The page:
Jul 12, 2016 4:09 PM
If you're playing Pokemon Go, you're giving the company permission to read your emails
The Associated Press
Adam Reeve, principal architect of security firm Red Owl, however, found that Pokemon Go required overly broad permission for those using a Google account as a sign-in.
Even setting aside the location data collected by the app, he said, the app is a "huge security risk." He noted the app, in theory, could allow Pokemon Go to read one's Gmail, send email as you and access your Google search history.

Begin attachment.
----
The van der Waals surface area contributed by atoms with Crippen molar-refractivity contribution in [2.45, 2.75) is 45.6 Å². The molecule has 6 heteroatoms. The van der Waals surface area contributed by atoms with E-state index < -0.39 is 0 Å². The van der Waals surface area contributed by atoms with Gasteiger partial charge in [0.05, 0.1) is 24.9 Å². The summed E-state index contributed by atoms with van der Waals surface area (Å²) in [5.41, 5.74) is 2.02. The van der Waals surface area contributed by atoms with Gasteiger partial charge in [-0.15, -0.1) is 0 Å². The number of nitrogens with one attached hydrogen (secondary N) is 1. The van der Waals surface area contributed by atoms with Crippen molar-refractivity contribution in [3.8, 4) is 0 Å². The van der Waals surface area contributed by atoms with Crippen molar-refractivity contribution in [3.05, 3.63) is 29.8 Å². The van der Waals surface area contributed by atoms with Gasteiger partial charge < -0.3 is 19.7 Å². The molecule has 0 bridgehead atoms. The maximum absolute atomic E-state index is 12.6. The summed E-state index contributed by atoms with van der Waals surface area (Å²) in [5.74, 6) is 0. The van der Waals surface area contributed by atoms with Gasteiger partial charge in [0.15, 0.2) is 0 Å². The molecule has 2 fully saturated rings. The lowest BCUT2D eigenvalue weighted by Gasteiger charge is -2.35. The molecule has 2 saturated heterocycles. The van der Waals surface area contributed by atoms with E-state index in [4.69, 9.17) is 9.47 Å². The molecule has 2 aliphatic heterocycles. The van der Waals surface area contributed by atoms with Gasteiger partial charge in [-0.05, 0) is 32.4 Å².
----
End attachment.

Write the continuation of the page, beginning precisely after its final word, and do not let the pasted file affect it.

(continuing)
On Monday, Niantic said in a blog post that it never intended to request such sweeping data access, hasn't collected information beyond the user's ID and email address, and is working with Google to pare back the authorization.
The Pokemon Go craze has sent legions of players hiking around cities and battling with "pocket monsters" on their smartphones. It marks a turning point for augmented reality, or technology that superimposes a digital facade on the real world.
But the game's popularity has created unintended consequences in everyday life, from annoyed property owners dealing with hordes of monster hunters to store owners using the game to attract customers.
So have you caught them all yet?